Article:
Israel 'sorry' for bombing Gaza aid
Fri, 16 Jan 2009 15:07:50 GMT
A UN foreign worker runs outside the UN warehouse in Gaza City after the Israeli military shelled the compound on January 15, destroying tons of badly-needed supplies.
Israel's premier says he is "very sorry" for an Israeli attack that destroyed tons of food and supplies in a UN compound in Gaza.
Israeli artillery shells struck the UN headquarters in the Gaza Strip Thursday. The attack set ablaze the warehouses in the compound, which held humanitarian aid for Palestinian refugees.
The strike, which was reportedly carried out using white phosphorus shells, drew a sharp rebuke from the UN chief, Ban Ki-moon, who called it an "outrage".
Head of Gaza operations for the UN Relief and Works Agency (UNRWA), John Ging, said the compound -- consisting of workshops and warehouses -- was struck about half-dozen times, the Associated Press reported.
Israeli Prime Minister Ehud Olmert claimed the army had bombarded the site after Hamas fighters had opened fired from that location.
"It is absolutely true that we were attacked from that place but the consequences are very sad and we apologize for it," he said.
"I don't think it should have happened and I'm very sorry," Olmert added.
According to UNRWA's Ging, more than 700 civilians had taken shelter in the UN compound. Following the strike, UN workers and Palestinian firefighters struggled to salvage what they could from the debris.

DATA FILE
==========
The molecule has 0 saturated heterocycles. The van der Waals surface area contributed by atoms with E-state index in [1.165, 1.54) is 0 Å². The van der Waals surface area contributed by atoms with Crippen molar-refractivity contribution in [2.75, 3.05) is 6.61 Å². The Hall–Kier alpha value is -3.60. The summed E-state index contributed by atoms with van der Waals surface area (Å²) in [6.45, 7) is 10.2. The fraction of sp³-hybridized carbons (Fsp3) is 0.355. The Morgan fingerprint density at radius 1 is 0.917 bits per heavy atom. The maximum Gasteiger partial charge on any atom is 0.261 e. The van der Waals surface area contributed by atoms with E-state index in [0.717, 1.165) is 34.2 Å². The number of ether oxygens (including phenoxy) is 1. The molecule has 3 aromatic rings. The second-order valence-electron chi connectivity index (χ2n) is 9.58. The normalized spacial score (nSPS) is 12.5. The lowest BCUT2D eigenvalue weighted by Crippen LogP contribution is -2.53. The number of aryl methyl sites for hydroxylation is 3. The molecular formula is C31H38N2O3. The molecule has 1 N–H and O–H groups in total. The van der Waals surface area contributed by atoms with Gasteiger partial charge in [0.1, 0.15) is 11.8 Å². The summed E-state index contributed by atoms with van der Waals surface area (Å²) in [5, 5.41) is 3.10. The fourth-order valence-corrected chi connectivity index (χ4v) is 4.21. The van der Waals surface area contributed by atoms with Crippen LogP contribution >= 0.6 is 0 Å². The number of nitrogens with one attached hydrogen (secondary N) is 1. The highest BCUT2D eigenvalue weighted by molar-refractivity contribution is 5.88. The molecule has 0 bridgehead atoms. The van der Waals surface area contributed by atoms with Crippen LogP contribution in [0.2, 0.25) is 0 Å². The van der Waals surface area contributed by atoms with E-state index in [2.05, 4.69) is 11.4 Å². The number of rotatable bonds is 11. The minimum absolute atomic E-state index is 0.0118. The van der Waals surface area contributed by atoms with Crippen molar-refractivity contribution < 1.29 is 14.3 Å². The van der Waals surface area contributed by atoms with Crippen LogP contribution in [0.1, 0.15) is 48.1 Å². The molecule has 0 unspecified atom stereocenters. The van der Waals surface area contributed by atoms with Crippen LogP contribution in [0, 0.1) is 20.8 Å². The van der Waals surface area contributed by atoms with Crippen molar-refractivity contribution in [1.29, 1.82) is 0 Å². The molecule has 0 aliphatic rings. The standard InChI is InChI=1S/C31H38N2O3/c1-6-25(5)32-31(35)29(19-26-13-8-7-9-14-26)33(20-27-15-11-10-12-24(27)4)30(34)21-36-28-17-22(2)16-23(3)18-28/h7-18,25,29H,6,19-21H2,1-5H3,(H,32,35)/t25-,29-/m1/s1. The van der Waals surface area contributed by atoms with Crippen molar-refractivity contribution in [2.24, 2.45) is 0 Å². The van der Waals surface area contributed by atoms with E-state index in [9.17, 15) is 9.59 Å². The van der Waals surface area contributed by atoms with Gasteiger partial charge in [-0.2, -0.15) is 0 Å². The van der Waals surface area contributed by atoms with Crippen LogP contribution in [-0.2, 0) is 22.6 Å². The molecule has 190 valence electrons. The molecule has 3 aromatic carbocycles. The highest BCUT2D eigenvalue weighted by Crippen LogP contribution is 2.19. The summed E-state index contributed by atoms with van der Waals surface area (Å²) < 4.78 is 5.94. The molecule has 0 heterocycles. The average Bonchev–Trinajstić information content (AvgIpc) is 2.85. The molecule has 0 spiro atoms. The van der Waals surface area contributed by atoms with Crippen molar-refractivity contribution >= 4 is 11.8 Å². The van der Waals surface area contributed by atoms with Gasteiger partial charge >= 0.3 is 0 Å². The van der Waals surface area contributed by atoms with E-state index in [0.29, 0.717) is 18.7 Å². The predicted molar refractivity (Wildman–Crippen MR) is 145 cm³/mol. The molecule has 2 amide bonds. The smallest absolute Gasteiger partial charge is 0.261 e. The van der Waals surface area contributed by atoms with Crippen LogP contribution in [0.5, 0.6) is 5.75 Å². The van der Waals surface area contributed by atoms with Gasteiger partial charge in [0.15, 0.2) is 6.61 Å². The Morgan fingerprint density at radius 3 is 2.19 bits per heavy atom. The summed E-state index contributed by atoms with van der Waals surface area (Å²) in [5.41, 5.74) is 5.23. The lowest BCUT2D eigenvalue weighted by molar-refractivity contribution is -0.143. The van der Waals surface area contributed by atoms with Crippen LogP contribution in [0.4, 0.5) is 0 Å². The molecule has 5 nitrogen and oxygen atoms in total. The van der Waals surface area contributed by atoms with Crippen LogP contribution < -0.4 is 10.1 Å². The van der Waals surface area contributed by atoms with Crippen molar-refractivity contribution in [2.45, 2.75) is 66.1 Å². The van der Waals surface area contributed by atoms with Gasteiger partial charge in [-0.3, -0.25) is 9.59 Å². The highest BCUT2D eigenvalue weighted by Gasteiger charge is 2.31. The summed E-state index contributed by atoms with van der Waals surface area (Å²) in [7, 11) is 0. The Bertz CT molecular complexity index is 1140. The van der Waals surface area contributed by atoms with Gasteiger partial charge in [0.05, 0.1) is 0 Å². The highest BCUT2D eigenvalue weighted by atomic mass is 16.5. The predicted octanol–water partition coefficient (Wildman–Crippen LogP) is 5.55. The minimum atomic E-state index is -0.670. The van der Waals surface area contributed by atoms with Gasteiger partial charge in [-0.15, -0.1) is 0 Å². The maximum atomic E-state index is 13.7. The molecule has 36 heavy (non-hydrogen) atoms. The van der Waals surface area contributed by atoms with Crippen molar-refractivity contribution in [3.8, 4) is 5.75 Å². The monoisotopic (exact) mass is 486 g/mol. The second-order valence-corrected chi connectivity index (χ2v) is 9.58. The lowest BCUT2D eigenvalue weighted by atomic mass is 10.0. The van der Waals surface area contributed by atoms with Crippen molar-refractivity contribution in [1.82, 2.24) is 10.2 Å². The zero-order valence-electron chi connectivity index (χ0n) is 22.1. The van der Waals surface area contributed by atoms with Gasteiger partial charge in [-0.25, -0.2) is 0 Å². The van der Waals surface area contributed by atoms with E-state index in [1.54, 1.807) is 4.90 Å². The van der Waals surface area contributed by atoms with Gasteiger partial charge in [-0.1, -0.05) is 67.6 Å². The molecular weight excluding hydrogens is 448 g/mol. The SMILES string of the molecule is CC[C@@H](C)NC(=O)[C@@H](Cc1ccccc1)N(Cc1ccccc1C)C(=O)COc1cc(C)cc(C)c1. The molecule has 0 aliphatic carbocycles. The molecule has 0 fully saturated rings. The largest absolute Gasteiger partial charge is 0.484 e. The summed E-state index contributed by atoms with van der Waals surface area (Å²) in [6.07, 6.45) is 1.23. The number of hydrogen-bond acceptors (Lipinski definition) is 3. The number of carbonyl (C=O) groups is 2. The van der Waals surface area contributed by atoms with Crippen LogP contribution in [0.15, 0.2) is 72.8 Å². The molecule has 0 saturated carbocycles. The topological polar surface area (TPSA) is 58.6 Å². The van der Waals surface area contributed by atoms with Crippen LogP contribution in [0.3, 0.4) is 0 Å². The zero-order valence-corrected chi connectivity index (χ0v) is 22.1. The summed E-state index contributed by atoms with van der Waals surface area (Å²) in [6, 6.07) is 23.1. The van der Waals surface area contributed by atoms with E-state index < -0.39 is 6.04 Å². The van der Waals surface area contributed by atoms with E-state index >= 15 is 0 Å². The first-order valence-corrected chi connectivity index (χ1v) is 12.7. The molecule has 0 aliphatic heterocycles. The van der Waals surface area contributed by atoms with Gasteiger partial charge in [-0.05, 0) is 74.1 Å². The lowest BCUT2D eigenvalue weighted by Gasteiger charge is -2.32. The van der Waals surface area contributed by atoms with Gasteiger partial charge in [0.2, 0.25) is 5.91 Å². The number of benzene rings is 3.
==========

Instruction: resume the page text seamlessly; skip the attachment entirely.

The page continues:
The UN secretary-general, who is visiting the region to put an end to a 20-day Israeli campaign in Gaza, has called for an official probe into the bombing.
Tel Aviv launched Operation Cast Lead on December 27 to put an end to rocket attacks against southern Israeli towns. At least 1,133 Palestinians have died during the offensive, while some 5,150 others have been wounded.
Hamas, the democratically-elected ruler of the coastal sliver, demands a cessation of an 18-month Israeli blockade on the Gaza Strip before its fighters suspend rocket attacks.
The huge number of civilian casualties in the densely-populated coastal sliver has provoked widespread outrage around the globe.
A fierce controversy has also broken out over the alleged use of white phosphorus, also known by the military as WP or Willie Pete, by the Israeli army in Gaza
The International Criminal Court prosecutor, meanwhile, said Wednesday that it lacks jurisdiction to investigate war crimes allegations against Israel.